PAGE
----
McIntosh came to this understanding as she worked to bring curriculum related to women’s studies into the mainstream.  Because McIntosh expresses her uncovering of this concept so well, and because it mirrors my much later awareness of my own privileges, I’m going to provide a more lengthier quote of her work than I usually do in my sermons.  Because I think what she has to say, and the way that she says it, can provide a good foundation for the rest of my sermon.  Here are a few paragraphs from her “White Privilege” essay:
Through work to bring materials from women's studies into the rest of the curriculum, I have often noticed men's unwillingness to grant that they are overprivileged, even though they may grant that women are disadvantaged. They may say they will work to increase women's statues, in the society, the university, or the curriculum, but they can't or won't support the idea of lessening men's. Denials that amount to taboos surround the subject of advantages that men gain from women's disadvantages. These denials protect male privilege from being fully acknowledged, lessened, or ended.
Thinking through unacknowledged male privilege as a phenomenon, I realized that, since hierarchies in our society are interlocking, there was most likely a phenomenon of white privilege that was similarly denied and protected. As a white person, I realized I had been taught about racism as something that puts others at a disadvantage, but had been taught not to see one of its corollary aspects, white privilege, which puts me at an advantage.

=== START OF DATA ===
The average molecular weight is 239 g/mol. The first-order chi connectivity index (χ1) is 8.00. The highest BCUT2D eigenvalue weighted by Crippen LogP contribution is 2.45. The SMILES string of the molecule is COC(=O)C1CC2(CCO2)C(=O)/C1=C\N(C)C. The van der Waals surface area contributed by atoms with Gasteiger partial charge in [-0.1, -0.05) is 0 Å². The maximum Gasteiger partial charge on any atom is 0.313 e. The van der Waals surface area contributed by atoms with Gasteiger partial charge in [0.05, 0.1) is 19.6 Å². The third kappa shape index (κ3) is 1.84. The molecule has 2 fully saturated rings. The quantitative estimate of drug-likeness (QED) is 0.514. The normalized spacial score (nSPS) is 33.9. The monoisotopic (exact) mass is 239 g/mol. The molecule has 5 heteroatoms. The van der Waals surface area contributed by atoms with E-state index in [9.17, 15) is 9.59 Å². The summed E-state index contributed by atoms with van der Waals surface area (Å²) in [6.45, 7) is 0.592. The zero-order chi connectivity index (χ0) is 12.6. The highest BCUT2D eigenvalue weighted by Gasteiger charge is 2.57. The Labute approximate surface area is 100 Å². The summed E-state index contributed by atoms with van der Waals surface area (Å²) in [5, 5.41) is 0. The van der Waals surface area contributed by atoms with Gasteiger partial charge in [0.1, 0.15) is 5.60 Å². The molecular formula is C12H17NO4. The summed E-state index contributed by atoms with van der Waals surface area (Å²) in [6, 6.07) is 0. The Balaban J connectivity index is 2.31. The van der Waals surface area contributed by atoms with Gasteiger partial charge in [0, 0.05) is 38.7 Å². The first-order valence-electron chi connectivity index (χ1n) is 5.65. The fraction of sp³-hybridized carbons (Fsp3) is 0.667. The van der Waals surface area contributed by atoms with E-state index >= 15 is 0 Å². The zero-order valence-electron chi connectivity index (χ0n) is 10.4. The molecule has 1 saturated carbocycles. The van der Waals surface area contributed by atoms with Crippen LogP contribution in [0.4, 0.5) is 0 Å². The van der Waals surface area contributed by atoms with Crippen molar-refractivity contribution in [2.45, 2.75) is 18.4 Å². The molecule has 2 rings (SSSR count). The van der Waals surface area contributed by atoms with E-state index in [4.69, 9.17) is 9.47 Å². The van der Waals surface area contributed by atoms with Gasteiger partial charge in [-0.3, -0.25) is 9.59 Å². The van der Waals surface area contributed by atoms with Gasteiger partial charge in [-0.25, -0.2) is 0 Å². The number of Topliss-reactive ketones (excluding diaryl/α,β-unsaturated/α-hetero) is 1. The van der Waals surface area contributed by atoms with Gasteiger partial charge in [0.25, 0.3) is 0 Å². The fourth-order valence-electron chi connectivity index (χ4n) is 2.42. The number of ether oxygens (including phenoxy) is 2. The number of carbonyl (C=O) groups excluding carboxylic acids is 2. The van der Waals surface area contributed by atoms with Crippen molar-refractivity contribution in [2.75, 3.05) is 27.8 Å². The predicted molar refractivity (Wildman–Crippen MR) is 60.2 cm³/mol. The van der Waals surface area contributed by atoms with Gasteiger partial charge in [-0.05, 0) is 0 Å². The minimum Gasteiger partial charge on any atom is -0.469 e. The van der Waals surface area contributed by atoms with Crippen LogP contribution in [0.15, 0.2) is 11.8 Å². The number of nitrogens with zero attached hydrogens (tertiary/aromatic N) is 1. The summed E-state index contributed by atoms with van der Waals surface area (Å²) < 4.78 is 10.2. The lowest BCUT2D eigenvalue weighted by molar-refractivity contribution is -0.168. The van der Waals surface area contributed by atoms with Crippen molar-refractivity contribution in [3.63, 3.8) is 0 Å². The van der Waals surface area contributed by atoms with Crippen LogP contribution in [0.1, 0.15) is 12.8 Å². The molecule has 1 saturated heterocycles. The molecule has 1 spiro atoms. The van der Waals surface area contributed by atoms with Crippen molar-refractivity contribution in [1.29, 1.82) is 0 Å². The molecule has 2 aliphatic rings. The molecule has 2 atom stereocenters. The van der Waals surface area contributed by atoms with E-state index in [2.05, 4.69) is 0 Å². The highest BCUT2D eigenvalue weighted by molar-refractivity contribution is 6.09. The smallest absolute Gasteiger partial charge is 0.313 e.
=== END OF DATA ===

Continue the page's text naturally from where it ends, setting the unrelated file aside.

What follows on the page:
I think whites are carefully taught not to recognize white privilege, as males are taught not to recognize male privilege. So I have begun in an untutored way to ask what it is like to have white privilege. I have come to see white privilege as an invisible package of unearned assets that I can count on cashing in each day, but about which I was "meant" to remain oblivious. White privilege is like an invisible weightless knapsack of special provisions, maps, passports, codebooks, visas, clothes, tools, and blank checks.